May 10th, 2007


on MPAA ratings...

beststephi and I were at a party the other day and I got into a discussion with people about MPAA ratings. What do they mean? Where do they come from?

I was surprised to find out how little people knew about the movie ratings. Most people seemed to think there were specific guidelines of how a movie recieved a certain rating, which I suppose is not that unreasonable an expectation, but is also completely false.

Much like the FCC's guidelines, which I also hate, the MPAA guidelines are entirely arbitrary and pretty much vary from one case to the next. They are based on a "reasonable person" principal, however the obvious problem is that what one person think is reasonable is completely different than what another person thinks.

I guess most people don't realize that a movie rating says the rational right under it. If you look next to the PG-13 or R or whatever, it will say why the film got the rating it did. My favorite of all time is Two Girls and a Guy which was "Rated NC-17 for a scene of explicit sexuality." I love that movie. I've seen it a dozen times at least. I must note that it has no nudity. It has no drug use. No one gets violently shot on screen. What it does have is a single scene where Heather Graham and Robert Downey Jr. have a quickee against the wall in his darkly lit bedroom. No naughty bits are exposed. It all just pantomimed thrusting, kissing and licking. They're not even in their underwear at the time. It's an unzip the pants and hike up the skirt moment In all seriousness, I have seen much more graphic sex on daytime soap operas. What it does have, that the soaps don't, is fuck noises. Not gentle loving moans and gasps. No, it angry grunts and dirty talk. You know... kinda like real sex. In fact, I'd argue it may be one of the most realistic sex scenes ever filmed. Or maybe I should say not filmed, because you never actually see much of anything. But it was given an NC-17 because Graham and Downey know how to act. Or at least, they know what good fucking sounds like.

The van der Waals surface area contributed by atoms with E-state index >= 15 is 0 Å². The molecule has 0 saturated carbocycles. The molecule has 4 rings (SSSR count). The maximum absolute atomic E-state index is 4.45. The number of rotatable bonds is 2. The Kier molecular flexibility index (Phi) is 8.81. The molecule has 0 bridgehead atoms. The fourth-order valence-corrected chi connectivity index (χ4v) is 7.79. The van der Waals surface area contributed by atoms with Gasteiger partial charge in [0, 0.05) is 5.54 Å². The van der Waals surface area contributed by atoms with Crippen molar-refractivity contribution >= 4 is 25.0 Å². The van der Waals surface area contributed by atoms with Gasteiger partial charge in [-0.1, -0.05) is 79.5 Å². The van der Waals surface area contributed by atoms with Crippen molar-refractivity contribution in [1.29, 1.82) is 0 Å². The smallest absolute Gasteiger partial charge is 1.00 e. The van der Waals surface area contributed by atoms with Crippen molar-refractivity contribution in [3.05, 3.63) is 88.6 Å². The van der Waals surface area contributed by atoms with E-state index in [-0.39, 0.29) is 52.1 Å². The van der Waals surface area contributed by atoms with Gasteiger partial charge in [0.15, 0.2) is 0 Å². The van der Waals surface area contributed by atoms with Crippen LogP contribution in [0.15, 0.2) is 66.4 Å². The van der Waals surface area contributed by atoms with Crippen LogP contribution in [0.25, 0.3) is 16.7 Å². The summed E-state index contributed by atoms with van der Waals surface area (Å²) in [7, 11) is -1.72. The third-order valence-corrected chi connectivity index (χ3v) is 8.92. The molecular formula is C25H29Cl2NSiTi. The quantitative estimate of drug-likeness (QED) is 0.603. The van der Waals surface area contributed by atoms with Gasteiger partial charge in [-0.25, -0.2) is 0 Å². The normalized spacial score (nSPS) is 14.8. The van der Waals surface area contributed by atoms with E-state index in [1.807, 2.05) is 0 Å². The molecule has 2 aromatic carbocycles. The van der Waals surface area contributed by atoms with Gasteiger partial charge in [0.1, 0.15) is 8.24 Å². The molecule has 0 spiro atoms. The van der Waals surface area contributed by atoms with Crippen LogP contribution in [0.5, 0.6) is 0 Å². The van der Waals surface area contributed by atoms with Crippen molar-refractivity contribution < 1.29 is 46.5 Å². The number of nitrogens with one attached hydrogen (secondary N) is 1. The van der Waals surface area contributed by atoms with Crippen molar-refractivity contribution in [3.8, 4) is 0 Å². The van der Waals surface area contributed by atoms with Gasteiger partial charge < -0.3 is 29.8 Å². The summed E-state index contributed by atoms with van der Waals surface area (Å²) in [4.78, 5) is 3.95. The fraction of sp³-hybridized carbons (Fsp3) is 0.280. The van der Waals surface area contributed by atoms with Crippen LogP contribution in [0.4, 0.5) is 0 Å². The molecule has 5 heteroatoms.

I've found that a lot of ratings systems follow arbitrary systems like this. Flickr recently implemented a self rating system for photos that are uploaded. We are instructed to mark our photos as "Safe," "Moderate," or "Restricted." However, there's no real guidelines of what constitutes what, other than to state that Safe is safe, Restricted is stuff "you wouldn't want your mom to see." and moderate is for stuff inbetween. But what do you do if your mom is cool. My mom is very cool, and in fact reads my blog and looks at all of my pictures on flickr, and I'm pretty sure she's seen naked people before then in any case. So does that mean I can just mark everything Safe?

What about the picture I included on this post. Is it ok? Is it worksafe? Obviously its sexual. But it specifically and intentionally doesn't show any naughty bits at all. In fact, when I took this shot, I took care to not make it at all obvious where hands were or what was going on. I think the imagination takes it a lot farther. So what should the rating be on it? What about in the MPAA system? Do you think its worksafe yourself? How do you arrive at that conclusion?

Last week, Steph and I watched a great documentary called This Film Is Not Yet Rated. It explores the MPAA and filmratings, albeit from a biased, very pro-filmmaker, anti-MPAA point-of-view, but its quite good. But it poses an interesting question. How useful are the ratings anyway. If they're more or less arbitrary, and no one understands what they mean, then are they actually useful to anyone? Does anyone reading this actually pay attention to film-ratings? Do you use them to decide what to view for yourself? What about for your children? Do you read the little blurbs about why a film is rated how it is?

I'm sure I had other thoughts on this as well, but I'm actually starting to get tired, so i'm going to sleep. But I'd love to know people's feelings on this.